Facebook hired a forensic analysis firm to delve into a data mining firm that worked on President Trump’s campaign after reports that Cambridge Analytica held onto user data that had been improperly harvested.
Paul Grewal, VP and deputy general counsel for Facebook, said in a statement posted Friday on the company’s website that Cambridge Analytica had been suspended from Facebook and they were “moving aggressively to determine the accuracy” of claims that the political data firm didn’t delete user info “contrary to the certifications we were given.”
“In 2015, we learned that a psychology professor at the University of Cambridge named Dr. Aleksandr Kogan lied to us and violated our Platform Policies by passing data from an app that was using Facebook Login to SCL/Cambridge Analytica, a firm that does political, government and military work around the globe. He also passed that data to Christopher Wylie of Eunoia Technologies, Inc.,” Grewal said. “Like all app developers, Kogan requested and gained access to information from people after they chose to download his app. His app, ‘thisisyourdigitallife,’ offered a personality prediction, and billed itself on Facebook as ‘a research app used by psychologists.’ Approximately 270,000 people downloaded the app. In so doing, they gave their consent for Kogan to access information such as the city they set on their profile, or content they had liked, as well as more limited information about friends who had their privacy settings set to allow it.”
“Although Kogan gained access to this information in a legitimate way and through the proper channels that governed all developers on Facebook at that time, he did not subsequently abide by our rules. By passing information on to a third party, including SCL/Cambridge Analytica and Christopher Wylie of Eunoia Technologies, he violated our platform policies,” he added. “When we learned of this violation in 2015, we removed his app from Facebook and demanded certifications from Kogan and all parties he had given data to that the information had been destroyed. Cambridge Analytica, Kogan and Wylie all certified to us that they destroyed the data.”
In a detailed interview this week with the Guardian, Christopher Wylie, who conceived the joining of political research and psychological targeting that started Cambridge Analytica (Steve Bannon was on the firm’s board), said Facebook lawyers didn’t reach out to him until August 2016 to demand that “illicitly obtained” data be deleted. “Literally all I had to do was tick a box and sign it and send it back, and that was it,” says Wylie. “Facebook made zero effort to get the data back.”
Channel 4 News in Britain today released undercover footage of the company’s chief executive, Alexander Nix, talking about entrapping or bribing politicians. “We’ll offer a large amount of money to the candidate, to finance his campaign in exchange for land for instance, we’ll have the whole thing recorded, we’ll blank out the face of our guy and we post it on the Internet,” Nix said, noting in another exchange that they could also “send some girls around to the candidate’s house” to reap dirt on political opponents.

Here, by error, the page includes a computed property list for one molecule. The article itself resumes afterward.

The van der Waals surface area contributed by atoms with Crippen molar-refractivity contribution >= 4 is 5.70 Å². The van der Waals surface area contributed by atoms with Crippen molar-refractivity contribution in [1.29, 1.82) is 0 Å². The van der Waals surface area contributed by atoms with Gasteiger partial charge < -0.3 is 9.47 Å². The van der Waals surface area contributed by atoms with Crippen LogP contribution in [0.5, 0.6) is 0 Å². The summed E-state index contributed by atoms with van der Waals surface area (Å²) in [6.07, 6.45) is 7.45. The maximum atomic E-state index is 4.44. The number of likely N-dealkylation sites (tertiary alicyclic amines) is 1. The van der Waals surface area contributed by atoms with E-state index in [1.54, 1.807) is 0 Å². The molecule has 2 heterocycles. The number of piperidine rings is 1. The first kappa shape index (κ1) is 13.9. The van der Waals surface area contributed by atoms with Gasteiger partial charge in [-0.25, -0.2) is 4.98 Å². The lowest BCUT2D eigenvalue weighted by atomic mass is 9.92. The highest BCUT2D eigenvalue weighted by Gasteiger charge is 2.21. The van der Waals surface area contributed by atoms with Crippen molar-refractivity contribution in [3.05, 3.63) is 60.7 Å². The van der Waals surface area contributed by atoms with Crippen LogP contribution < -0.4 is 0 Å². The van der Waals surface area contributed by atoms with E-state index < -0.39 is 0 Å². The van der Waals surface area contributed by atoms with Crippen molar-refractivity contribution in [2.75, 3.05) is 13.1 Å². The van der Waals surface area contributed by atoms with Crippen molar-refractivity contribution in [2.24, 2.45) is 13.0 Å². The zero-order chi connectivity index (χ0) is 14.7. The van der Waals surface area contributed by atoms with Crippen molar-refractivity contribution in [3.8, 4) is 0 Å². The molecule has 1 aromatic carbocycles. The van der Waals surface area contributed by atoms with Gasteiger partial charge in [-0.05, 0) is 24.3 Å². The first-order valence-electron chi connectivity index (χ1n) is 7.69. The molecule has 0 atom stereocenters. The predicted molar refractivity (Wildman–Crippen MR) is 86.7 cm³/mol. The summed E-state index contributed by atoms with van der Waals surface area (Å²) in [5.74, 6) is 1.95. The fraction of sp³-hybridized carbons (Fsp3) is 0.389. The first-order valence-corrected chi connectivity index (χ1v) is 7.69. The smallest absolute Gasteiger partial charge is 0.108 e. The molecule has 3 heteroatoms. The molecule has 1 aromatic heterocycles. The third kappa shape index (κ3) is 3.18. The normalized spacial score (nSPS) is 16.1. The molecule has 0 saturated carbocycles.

“We’re used to operating through different vehicles, in the shadows, and I look forward to building a very long-term and secretive relationship with you,” Nix told the reporter, who was posing as the representative of a well-heeled client trying to sway elections in Sri Lanka.
“We just put information into the bloodstream of the internet, and then, and then watch it grow, give it a little push every now and again… like a remote control,” Nix said. “It has to happen without anyone thinking, ‘that’s propaganda’, because the moment you think ‘that’s propaganda’, the next question is, ‘who’s put that out?’.”
Cambridge Analytica said in response that the report was “edited and scripted to grossly misrepresent the nature of those conversations and how the company conducts its business.” Nix said he was playing along and “should have recognized where the prospective client was taking our conversations and ended the relationship sooner.”
The Information Commissioner’s Office (ICO) and the Electoral Commissioner in the UK are already investigating Cambridge Analytica; President of the European Parliament Antonio Tajani announced on Twitter today that the EU would also be investigating “allegations of misuse of Facebook user data is an unacceptable violation of our citizens’ privacy rights.”
Facebook said today that the company hired a digital forensics firm, Stroz Friedberg, to conduct an audit of Cambridge Analytica.
“Cambridge Analytica has agreed to comply and afford the firm complete access to their servers and systems. We have approached the other parties involved — Christopher Wylie and Aleksandr Kogan — and asked them to submit to an audit as well,” the company said this morning. “Mr. Kogan has given his verbal agreement to do so. Mr. Wylie thus far has declined.”
Later in the day, Facebook said, “Independent forensic auditors from Stroz Friedberg were on site at Cambridge Analytica’s London office this evening. At the request of the UK Information Commissioner’s Office, which has announced it is pursuing a warrant to conduct its own on-site investigation, the Stroz Friedberg auditors stood down.”